I have to start with Donne. Donne was my introduction to how poetry can be completely absurd and yet make sense all at the same time. Donne manages to turn anything into a metaphor for love. A compass, death and now a flea. I think this is perhaps the cleverest poem written about a flea and perhaps the most erotic. Do you know another poem that combines fleas and sex. A perennial favourite, here is The Flea.

How to read? I am terrible at recognising iambic pentameters and tetrameters but here goes. This poem alternates metrically between lines in iambic tetrameter (4 iambs or syllables ) and lines in iambic pentameter (5 iambs). So it's 454545455. The rhyme scheme in each stanza is regular, in couplets, with the final line rhyming with the final couplet: AABBCCDDD.This makes the last three lines in the stanza read strange as you always think the last line remains hanging. Tell me if you think it reads differently. 

                                                 The Flea

Mark but this flea, and mark in this,   
How little that which thou deniest me is;   
It sucked me first, and now sucks thee,
And in this flea our two bloods mingled be;   
Thou know’st that this cannot be said
A sin, nor shame, nor loss of maidenhead,
    Yet this enjoys before it woo,
    And pampered swells with one blood made of two,
    And this, alas, is more than we would do.

Oh stay, three lives in one flea spare,
Where we almost, nay more than married are.   
This flea is you and I, and this
Our marriage bed, and marriage temple is;   
Though parents grudge, and you, w'are met,   
And cloistered in these living walls of jet.
    Though use make you apt to kill me,
    Let not to that, self-murder added be,
    And sacrilege, three sins in killing three.

Cruel and sudden, hast thou since
Purpled thy nail, in blood of innocence?   
Wherein could this flea guilty be,
Except in that drop which it sucked from thee?   
Yet thou triumph’st, and say'st that thou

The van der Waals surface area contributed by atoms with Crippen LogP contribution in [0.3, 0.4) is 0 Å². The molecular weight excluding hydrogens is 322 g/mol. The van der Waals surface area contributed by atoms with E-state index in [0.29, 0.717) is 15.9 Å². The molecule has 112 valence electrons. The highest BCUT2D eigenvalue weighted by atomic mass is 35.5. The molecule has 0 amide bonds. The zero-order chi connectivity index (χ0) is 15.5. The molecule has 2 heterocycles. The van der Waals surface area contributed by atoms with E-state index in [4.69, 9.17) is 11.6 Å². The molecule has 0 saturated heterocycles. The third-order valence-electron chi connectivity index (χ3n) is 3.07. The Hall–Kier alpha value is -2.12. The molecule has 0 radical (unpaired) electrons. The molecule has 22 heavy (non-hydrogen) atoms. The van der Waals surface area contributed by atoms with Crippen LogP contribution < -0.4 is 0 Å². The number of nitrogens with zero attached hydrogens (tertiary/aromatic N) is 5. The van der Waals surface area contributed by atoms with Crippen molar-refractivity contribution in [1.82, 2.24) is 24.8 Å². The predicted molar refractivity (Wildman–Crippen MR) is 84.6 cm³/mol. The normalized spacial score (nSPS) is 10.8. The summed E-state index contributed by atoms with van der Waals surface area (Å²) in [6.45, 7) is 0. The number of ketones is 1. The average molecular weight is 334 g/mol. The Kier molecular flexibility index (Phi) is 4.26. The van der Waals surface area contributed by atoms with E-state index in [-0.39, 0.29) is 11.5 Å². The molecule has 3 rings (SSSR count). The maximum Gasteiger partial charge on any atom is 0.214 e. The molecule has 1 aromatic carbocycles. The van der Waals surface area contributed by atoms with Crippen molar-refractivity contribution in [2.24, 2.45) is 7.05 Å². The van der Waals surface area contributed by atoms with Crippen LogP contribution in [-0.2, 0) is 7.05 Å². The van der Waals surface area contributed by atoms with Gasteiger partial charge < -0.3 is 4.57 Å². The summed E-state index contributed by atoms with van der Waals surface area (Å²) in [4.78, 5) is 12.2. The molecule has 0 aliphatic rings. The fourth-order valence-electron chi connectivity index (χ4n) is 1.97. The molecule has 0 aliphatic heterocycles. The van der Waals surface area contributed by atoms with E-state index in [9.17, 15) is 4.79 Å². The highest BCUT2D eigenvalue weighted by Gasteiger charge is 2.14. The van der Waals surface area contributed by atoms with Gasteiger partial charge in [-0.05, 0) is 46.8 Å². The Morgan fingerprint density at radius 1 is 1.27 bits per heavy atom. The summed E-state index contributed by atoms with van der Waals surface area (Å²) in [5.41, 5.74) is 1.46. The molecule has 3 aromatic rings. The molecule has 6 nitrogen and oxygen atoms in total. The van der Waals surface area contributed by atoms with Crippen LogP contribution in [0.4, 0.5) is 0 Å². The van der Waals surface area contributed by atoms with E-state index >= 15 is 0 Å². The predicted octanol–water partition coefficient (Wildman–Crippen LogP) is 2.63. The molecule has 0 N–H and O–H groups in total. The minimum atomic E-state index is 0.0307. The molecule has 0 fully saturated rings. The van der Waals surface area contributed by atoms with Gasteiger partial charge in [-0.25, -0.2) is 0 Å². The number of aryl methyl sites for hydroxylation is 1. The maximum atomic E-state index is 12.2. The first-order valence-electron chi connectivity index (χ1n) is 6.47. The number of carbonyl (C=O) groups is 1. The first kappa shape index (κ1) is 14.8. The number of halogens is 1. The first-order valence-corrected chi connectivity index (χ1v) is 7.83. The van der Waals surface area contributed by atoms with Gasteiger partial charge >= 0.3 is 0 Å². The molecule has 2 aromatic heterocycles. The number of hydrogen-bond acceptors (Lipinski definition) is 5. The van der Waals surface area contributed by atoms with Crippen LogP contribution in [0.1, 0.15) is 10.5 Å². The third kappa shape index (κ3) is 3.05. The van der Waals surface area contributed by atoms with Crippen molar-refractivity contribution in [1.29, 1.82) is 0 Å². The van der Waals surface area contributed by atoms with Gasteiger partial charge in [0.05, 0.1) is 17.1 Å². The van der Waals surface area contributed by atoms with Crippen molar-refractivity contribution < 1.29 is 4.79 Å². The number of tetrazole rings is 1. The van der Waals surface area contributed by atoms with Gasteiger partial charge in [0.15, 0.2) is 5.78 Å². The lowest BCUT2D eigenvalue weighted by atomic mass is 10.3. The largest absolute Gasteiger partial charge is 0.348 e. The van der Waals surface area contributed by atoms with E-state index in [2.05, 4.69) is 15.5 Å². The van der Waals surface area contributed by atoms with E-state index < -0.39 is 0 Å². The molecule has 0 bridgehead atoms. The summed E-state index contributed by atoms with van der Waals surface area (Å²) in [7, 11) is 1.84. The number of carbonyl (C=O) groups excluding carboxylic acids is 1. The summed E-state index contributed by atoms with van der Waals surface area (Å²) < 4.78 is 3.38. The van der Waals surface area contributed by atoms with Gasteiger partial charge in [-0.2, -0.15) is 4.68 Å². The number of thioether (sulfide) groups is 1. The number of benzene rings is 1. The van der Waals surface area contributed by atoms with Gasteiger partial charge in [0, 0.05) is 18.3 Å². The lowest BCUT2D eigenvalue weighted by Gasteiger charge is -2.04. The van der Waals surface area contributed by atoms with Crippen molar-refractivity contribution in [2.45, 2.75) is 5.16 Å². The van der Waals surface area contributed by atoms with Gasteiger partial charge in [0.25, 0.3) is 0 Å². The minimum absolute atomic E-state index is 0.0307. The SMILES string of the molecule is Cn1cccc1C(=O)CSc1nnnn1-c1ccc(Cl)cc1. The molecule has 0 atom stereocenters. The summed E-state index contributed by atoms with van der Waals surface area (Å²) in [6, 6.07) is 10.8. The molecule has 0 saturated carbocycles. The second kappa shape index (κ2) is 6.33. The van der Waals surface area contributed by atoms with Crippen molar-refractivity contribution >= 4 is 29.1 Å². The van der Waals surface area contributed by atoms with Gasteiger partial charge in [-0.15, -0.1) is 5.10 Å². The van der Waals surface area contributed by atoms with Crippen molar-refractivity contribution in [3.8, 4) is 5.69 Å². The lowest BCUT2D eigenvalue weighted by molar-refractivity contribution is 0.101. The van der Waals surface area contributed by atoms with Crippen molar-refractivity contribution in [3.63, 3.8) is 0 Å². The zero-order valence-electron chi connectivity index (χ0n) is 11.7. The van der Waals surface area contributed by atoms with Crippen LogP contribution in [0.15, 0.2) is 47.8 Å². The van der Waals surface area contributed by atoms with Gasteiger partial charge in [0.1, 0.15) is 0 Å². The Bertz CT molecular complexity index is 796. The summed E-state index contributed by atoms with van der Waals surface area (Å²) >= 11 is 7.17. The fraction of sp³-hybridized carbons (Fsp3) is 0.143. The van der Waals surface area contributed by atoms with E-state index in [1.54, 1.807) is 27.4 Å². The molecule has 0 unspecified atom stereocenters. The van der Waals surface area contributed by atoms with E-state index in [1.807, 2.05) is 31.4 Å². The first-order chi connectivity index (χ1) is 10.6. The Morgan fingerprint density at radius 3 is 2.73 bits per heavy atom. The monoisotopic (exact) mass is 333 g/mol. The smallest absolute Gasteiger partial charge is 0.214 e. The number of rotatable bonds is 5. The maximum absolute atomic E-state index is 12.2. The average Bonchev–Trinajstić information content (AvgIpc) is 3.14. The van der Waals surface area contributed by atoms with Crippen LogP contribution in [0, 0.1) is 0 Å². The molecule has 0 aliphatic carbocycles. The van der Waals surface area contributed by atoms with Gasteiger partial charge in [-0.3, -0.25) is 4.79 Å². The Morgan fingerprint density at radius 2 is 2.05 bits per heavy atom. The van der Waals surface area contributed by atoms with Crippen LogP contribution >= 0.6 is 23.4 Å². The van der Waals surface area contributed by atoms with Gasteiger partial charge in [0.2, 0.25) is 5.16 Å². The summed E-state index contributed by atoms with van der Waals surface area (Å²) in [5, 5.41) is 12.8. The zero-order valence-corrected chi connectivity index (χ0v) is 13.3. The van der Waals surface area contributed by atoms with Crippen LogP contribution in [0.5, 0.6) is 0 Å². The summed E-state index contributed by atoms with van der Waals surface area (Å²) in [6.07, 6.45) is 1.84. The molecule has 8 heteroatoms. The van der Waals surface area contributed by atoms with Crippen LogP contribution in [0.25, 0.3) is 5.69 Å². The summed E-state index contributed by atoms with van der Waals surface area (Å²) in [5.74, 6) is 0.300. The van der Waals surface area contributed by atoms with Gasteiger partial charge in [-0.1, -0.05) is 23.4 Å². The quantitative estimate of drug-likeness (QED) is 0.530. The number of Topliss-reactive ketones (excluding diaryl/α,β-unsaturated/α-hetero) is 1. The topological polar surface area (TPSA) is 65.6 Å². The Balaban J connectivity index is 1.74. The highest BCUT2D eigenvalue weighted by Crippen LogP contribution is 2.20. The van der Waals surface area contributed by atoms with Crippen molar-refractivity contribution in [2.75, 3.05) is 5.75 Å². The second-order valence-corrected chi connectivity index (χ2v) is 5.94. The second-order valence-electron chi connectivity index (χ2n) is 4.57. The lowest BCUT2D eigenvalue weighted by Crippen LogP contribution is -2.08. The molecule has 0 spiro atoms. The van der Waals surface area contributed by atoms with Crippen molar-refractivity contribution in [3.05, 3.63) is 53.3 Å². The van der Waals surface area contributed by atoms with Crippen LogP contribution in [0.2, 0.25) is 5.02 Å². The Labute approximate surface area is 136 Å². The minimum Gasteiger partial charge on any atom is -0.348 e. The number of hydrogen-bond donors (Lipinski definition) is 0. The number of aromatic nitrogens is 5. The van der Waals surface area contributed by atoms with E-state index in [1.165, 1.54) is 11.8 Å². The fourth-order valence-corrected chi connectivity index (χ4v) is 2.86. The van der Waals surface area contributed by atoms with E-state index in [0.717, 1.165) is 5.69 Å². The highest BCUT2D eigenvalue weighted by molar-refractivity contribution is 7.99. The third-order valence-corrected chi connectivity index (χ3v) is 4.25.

Find’st not thy self, nor me the weaker now;
    ’Tis true; then learn how false, fears be:
    Just so much honor, when thou yield’st to me,

    Will waste, as this flea’s death took life from thee. 

Friday, August 22, 2014

An overdue update & a comeback plan!

We’ve been leaving long gaps between our reviews, I know. But that isn’t because we aren’t reading. Because, boy are we reading a whole lot!

I’ve just spent the last few months exploring independently published erotica and up-and-coming fantasy/horror/ thriller titles. I’m also currently chugging through Rick Riordan’s Percy Jackson series because I want to have all the details fresh in my mind for the October release of the final Heroes of Olympus novel.

Reshma has been fluttering through book launches, book shops and densely populated bookshelves at book publishers’ offices, not to mention off-beat books that she has been discovering on her travels. But I’ll let her fill you in on this part because she tells it better than I.

In short: We owe you. Big time! And we’d like to thank all our readers who’ve been waiting patiently to discover brilliant titles far off the bestseller shelves.

We’re quite excited to announce that we’re expanding our repertoire to include aspects of reading that go beyond the written word nestled inside paperbacks and e-readers. I’m talking about adventures in the aisles of bookstores, people whose bookshelves we admire and lists and lists of recommended reads!

So keep an eye on our little blog as we go back to some old habits – two posts a week *fingers crossed* – and some new ones that we hope you will absolutely love.

Have a great weekend!